March 2013 Archives

March 22, 2013

The Guardian’s Matthew Weaver profiles Eliot Higgins, also known as Brown Moses, a blogger who tracks weapons used in global conflicts from his home in Leicester-England. It’s a great look at how he does.

In a March 21, 2013, post, Mr. Weaver reveals that, Mr. Higgins’ “work on analysing Syrian weapons, which began as a hobby, is now frequently cited by human rights groups and has led to questions in parliament. Higgins' latest discovery of a new batch of Croatian weapons in the hands of Syrian rebels appears to have blown the lid on a covert international operation to arm the opposition,” he writes, adding:

“And he's done it all, largely unpaid, from a laptop more than 3,000 miles away from Damascus, in his front room in a Leicester suburb.”

To read more, please see “How Brown Moses exposed Syrian arms trafficking from his front room.” If you want to follow Mr. Higgins’ work, link to his Brown Moses Blog.

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March 18, 2013

An Associated Press (AP) report in the March 18, 2013, edition of the Guardian of London claims that, “Afghan political parties united against the president, Hamid Karzai, are in talks with the Taliban and Islamist groups, hoping to broker peace before next year's exit of international combat troops and a presidential race that will determine Karzai's successor, leaders of the factions have said.”

“This is the first confirmation that the opposition has opened its own, new channel of discussions to try to find a political resolution to the war, now in its 12th year,” the AP Flag_of_Afghanistan.svgreport noted, adding: “And the Taliban too seem to want to move things forward, even contemplating replacing their top negotiator, two senior Taliban officials told the Associated Press.”

They should be holding talks with each other to resolve the conflict rather than negotiating with outsiders whose presence in the name of fighting terrorism has resulted in thousands of Afghan deaths and widespread destruction since 2001. After all, the various groups are Afghans who obviously see the need to solve their differences before the U.S. and European nations install another leader in Afghanistan in the manner that Mr. Karzai was imposed.

For more perspective on the negotiations, please see “Afghanistan opposition parties in talks with Taliban, claim leaders.

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March 15, 2013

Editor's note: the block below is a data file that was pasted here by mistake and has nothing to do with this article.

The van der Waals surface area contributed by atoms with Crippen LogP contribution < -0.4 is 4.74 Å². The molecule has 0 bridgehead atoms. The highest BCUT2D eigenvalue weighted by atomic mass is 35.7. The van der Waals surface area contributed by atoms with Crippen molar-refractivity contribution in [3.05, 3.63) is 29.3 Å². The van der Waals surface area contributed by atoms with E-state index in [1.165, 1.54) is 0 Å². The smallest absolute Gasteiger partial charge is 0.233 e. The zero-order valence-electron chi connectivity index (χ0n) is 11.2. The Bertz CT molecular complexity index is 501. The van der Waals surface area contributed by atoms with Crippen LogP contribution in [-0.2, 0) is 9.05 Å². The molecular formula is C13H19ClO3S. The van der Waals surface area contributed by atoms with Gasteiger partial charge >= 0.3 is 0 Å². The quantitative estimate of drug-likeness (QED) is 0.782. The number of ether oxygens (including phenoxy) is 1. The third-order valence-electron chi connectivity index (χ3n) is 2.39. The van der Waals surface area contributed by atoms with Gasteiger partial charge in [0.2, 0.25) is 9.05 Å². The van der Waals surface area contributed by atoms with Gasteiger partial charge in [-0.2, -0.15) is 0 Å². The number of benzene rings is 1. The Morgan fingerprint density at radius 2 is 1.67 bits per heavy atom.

Sir Sherard Louis Cowper-Coles, the British ambassador to Afghanistan from 2007 to 2009, writes in a March 16, 2013, post in The Spectator: “History doesn’t show us only mistakes to avoid. It also gives us examples of success to be emulated. We would do well to study the way in which the Soviet Union left Afghanistan.”

The author of “Ever the Diplomat: Confessions of a Foreign Office Mandarin said, “Like Barack Obama in 2009, in 1985 the new Soviet leader, Mikhail Gorbachev was faced with the challenge of how most elegantly to extract his country from Afghanistan. He notes:

Unlike Obama, Gorbachev was being told by his military advisers — who had mostly been doubtful about the whole campaign from the start — that the war was unwinnable.

Mr. Cowper-Coles said "Unlike Obama, he decided that the right course was to follow the playbook for countering insurgencies. The first task was to ensure that an essentially tactical military campaign was enfolded in a coherent political strategy." 

I found his analysis quite informative and highly recommend it. To read more, please see, “Afghanistan Withdrawal: Sherard Cowper-Coles on what the Soviets did right

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March 13, 2013

New York Times op-ed columnist Thomas L. Friedman, writing in the March 12, 2013, edition of the The Times, argues that, the “most important thing” U.S. president  Barack Obama (pictured below) could do on his upcoming trip to Israel “is to publicly and privately ask every Israeli official he meets these questions:

Please tell me how your relentless settlement drive in the West Bank does not end up with Israel embedded there — forever ruling over 2.5 million Palestinians with a President_Barack_Obamacolonial-like administration that can only undermine Israel as a Jewish democracy and delegitimize Israel in the world community? I understand why Palestinian dysfunction and the Arab awakening make you wary, but still. Shouldn’t you be constantly testing and testing whether there is a Palestinian partner for a secure peace? After all, you have a huge interest in trying to midwife a decent West Bank Palestinian state that is modern, multireligious and pro-Western — a totally different model from the Muslim Brotherhood variants around you. Everyone is focused on me and what will I do. But, as a friend, I just want to know one thing: What is your long-term strategy? Do you even have one?”

Mr. Friedman said, “The most destabilizing conflict in the region is the civil war between Shiites and Sunnis that is rocking Lebanon, Syria, Iraq, Kuwait, Bahrain and Yemen,” not the Palestinian-Israeli conflict. He said, “While it would be a good thing to erect a Palestinian state at peace with Israel, the issue today is will there be anymore a Syrian state, a Libyan state and an Egyptian state.”

If you want to read the entire article, please see “Mr. Obama Goes to Israel.”

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March 12, 2013

Should African Nations View China As a Competitor?

Lamido Sanusi, Nigeria's central bank governor, writing in the Financial Times, contends that Africa is "opening itself up to a new form of imperialism," with China emerging as a modern-day imperialist.

"China is no longer a 'fellow underdeveloped economy'," he writes, according to quotes in the article, which was posted at CNN International. "China is the second biggest economy in the world, an economic giant capable of the same forms of exploitation as the west. China is a major contributor to the de-industrialisation of Africa and thus African underdevelopment."